Marijuana smoking does not accelerate progression of liver disease in HIV-hepatitis C coinfection: a longitudinal cohort analysis.

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“Marijuana smoking is common and believed to relieve many symptoms, but daily use has been associated with liver fibrosis in cross-sectional studies. We aimed to estimate the effect of marijuana smoking on liver disease progression in a Canadian prospective multicenter cohort of human immunodeficiency virus/hepatitis C virus (HIV/HCV) coinfected persons.

In this prospective analysis we found no evidence for an association between marijuana smoking and significant liver fibrosis progression in HIV/HCV coinfection.”

https://www.ncbi.nlm.nih.gov/pubmed/23811492

“To conclude, in this first prospective evaluation of liver disease progression among HIV-HCV infected persons, we could not demonstrate any important effect of marijuana on liver disease outcomes. A causal association is unlikely: hazard ratios were weak and most importantly were attenuated when accounting for temporality in the exposure-disease relationship and there was no dose-response relationship. It is likely that previous studies have been biased by reverse causality as patients use more marijuana to relieve symptoms as liver disease progresses.”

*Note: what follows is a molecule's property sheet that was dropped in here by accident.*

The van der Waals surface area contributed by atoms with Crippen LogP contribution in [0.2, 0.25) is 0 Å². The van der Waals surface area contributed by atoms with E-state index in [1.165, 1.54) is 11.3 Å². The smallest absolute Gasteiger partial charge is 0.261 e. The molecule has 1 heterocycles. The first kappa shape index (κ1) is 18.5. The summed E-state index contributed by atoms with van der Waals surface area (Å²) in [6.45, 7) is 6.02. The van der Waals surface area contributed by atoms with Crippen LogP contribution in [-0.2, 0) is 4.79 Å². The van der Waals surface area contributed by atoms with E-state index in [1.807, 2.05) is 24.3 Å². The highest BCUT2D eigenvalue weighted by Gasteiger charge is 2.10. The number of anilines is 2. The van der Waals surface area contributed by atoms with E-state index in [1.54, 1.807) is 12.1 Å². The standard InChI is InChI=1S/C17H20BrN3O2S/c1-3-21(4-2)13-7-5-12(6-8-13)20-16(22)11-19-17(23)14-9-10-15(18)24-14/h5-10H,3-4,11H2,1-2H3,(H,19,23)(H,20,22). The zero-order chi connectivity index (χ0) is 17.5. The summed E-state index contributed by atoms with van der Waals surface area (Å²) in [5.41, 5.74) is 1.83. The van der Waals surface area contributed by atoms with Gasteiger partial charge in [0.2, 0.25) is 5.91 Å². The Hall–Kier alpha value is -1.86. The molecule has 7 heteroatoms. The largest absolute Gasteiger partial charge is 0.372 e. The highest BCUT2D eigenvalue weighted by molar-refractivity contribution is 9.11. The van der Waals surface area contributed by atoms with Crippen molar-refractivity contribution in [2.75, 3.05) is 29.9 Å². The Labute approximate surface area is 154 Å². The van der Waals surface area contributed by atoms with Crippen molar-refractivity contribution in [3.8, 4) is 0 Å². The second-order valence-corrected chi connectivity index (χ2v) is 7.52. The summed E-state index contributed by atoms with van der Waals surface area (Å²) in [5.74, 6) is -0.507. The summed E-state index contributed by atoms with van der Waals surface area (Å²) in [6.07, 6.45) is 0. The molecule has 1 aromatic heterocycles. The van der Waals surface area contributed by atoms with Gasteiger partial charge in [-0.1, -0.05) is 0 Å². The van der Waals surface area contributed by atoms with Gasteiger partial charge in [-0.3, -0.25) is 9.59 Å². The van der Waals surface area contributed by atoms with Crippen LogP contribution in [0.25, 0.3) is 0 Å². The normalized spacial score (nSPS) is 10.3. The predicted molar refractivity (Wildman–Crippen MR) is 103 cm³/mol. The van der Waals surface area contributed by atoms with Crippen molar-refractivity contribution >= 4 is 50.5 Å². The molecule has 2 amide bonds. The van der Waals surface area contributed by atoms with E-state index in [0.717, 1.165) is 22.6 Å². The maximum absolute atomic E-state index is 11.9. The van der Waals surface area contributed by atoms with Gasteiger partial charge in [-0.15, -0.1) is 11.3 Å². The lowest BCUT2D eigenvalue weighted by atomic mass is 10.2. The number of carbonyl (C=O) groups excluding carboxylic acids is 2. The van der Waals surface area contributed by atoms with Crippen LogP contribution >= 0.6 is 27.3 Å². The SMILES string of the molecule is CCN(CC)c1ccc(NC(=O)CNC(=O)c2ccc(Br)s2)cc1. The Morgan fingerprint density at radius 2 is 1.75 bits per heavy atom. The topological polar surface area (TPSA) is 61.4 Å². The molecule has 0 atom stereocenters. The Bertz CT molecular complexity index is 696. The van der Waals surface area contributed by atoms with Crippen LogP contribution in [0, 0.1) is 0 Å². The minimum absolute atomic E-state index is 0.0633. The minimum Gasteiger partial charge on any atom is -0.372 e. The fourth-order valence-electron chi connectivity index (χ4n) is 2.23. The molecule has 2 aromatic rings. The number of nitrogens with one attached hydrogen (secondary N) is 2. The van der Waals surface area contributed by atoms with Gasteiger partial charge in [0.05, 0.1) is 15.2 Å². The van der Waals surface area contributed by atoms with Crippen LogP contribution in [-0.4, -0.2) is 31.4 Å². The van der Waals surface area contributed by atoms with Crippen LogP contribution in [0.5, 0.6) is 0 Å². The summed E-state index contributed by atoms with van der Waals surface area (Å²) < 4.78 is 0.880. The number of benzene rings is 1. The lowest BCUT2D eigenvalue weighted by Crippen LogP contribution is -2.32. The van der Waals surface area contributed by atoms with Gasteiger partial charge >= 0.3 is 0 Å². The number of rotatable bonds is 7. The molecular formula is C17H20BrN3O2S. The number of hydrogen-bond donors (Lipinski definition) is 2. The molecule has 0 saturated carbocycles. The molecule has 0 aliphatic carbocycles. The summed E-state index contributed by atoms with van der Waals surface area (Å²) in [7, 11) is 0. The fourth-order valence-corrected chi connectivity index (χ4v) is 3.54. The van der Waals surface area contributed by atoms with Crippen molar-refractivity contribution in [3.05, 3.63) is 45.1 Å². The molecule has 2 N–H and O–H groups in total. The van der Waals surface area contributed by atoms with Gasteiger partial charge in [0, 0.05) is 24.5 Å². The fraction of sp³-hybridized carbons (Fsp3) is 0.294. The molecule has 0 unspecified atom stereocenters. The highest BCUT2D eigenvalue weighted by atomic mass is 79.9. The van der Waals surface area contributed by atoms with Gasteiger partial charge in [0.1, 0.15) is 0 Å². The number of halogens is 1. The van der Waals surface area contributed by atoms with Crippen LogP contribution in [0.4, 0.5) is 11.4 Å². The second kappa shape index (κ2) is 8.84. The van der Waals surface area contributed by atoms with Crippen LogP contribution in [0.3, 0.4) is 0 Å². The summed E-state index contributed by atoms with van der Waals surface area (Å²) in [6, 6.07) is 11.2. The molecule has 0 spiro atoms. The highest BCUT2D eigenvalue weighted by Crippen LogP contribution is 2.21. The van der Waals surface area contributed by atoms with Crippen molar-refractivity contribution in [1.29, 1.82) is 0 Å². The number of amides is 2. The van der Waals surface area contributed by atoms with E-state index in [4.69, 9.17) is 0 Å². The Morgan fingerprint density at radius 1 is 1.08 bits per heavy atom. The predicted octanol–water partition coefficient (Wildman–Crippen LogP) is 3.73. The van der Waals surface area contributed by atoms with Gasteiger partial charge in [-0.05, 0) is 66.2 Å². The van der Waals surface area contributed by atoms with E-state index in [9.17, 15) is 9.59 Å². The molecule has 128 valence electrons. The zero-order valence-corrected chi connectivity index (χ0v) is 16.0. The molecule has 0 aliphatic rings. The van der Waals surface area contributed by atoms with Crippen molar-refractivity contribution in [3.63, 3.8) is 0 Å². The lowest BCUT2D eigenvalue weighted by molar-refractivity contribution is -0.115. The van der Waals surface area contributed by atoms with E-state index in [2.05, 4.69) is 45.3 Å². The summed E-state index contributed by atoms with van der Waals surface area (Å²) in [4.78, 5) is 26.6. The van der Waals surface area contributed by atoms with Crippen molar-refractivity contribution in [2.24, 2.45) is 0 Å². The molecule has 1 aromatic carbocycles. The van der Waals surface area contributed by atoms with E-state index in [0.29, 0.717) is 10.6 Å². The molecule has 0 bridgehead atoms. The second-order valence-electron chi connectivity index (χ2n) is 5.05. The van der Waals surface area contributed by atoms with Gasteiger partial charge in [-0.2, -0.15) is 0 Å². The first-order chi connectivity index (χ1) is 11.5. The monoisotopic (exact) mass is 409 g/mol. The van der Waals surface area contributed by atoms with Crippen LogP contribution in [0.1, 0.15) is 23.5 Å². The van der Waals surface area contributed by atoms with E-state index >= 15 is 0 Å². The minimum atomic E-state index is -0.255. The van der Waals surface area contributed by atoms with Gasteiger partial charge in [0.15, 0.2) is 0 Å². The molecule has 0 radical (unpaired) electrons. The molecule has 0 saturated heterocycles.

https://academic.oup.com/cid/article/57/5/663/312934

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